So now, is the ‘November beast’ in the Voynich manuscript no more than a ‘watery’ Scorpius, still with a looping tail, but minus wings? Are we seeing, in this emblem, another effort to reconcile celestial with terrestrial versions for the scorpion?
At this point, of course, one checks developing ideas against the primary evidence – the source whose opinion matters above all others – to see if we have yet understood the intention of this drawing.
And I don’t think we have, yet – chiefly because behind the Voynich beast’s head is a human skull wearing what appears to be a hat of the kind that a huntsman or traveller might wear.*
*rather than a military helmet
If the skull has been commented on by any previous Voynich writer, please leave a comment below providing details that can be credited. If not, and you repeat the information, don’t neglect to inform your own readers how and where you obtained it.
Clearly, we haven’t yet understood the first maker’s intention, and since the analyst’s task is not to invent a plausible storyline about the manuscript, but to correctly read the images which are here before us, on the page, the process of research must continue.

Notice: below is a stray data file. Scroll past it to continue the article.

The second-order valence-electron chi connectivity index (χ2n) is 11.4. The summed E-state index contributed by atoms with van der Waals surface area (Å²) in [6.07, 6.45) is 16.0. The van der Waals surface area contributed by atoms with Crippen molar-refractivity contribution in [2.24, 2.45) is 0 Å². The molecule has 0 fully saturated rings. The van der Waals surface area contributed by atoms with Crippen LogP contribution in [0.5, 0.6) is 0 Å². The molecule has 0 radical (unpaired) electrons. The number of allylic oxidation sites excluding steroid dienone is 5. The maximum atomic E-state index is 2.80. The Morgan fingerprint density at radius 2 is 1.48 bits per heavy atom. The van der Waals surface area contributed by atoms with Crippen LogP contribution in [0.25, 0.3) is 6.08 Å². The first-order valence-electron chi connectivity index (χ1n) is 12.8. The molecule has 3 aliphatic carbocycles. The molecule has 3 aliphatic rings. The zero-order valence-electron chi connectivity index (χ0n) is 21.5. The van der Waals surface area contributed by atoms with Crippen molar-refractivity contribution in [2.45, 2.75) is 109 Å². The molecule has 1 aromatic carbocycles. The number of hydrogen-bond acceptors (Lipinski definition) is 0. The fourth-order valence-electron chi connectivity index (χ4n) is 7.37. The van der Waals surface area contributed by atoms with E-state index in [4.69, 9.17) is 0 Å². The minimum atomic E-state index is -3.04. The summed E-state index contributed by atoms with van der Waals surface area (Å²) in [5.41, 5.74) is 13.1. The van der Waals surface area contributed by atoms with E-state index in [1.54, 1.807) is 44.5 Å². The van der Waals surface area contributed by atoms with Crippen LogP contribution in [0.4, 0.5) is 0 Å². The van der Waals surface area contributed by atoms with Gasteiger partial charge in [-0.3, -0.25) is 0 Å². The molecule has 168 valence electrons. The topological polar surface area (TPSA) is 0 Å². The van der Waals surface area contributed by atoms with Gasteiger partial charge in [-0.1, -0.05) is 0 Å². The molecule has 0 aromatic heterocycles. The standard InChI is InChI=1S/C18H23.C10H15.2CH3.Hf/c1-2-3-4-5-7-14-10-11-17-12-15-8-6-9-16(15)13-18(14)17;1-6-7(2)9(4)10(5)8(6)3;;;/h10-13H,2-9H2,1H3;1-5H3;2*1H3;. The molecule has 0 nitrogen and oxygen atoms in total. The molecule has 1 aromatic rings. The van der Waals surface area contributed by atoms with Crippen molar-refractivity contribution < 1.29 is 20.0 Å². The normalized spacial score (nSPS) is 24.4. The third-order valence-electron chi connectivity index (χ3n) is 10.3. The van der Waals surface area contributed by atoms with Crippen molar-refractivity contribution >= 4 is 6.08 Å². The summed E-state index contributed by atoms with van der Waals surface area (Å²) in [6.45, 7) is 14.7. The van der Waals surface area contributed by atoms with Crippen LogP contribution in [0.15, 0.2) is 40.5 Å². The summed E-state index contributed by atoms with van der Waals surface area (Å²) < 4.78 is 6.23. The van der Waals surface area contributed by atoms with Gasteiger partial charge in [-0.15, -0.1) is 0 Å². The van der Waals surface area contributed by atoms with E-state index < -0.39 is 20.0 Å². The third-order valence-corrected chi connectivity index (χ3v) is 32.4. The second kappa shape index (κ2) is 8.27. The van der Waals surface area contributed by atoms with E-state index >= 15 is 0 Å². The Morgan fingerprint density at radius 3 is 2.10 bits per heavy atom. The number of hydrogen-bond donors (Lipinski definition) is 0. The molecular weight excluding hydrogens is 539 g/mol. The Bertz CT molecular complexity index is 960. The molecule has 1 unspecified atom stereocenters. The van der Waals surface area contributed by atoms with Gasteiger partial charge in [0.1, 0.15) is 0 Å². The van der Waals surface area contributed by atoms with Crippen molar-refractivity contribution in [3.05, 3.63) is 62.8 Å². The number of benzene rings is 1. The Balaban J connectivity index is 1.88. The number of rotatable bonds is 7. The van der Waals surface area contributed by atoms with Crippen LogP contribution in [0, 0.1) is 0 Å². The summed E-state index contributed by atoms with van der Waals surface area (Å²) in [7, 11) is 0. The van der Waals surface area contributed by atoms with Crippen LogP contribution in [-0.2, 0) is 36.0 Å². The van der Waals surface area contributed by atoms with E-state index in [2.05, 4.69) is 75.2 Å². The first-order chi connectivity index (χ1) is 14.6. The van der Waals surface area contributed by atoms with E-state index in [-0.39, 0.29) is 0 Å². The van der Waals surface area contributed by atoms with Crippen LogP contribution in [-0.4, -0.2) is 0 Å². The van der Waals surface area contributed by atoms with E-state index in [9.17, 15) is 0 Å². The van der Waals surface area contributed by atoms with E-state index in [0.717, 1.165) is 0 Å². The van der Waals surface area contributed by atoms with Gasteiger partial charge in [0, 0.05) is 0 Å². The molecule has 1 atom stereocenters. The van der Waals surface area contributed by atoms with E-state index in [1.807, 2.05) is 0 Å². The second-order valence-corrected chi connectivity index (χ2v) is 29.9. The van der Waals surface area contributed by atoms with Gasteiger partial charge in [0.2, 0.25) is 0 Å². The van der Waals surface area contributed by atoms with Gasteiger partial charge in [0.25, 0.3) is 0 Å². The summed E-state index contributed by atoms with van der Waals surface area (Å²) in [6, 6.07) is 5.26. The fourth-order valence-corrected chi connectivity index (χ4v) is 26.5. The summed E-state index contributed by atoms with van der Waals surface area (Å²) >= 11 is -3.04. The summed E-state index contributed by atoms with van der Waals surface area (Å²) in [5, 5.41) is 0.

Part 3 to be published next week.
Postscript – the hat
– not exactly like the Lappavatten hat, but the latter’s date-range is interesting (1310-1440 AD) and that archaeological find, with images showing others of comparable form – and most of which were meant to be worn out of doors – are dicussed and illustrated…
- (HERE) well into in a post by johan Käll in ‘The Medieval Hunt‘ blog’, (February 1, 2020). Regrettably, few of the comparative images that Käll offers have been labelled with date and source, so their value is not what it might be for other researchers.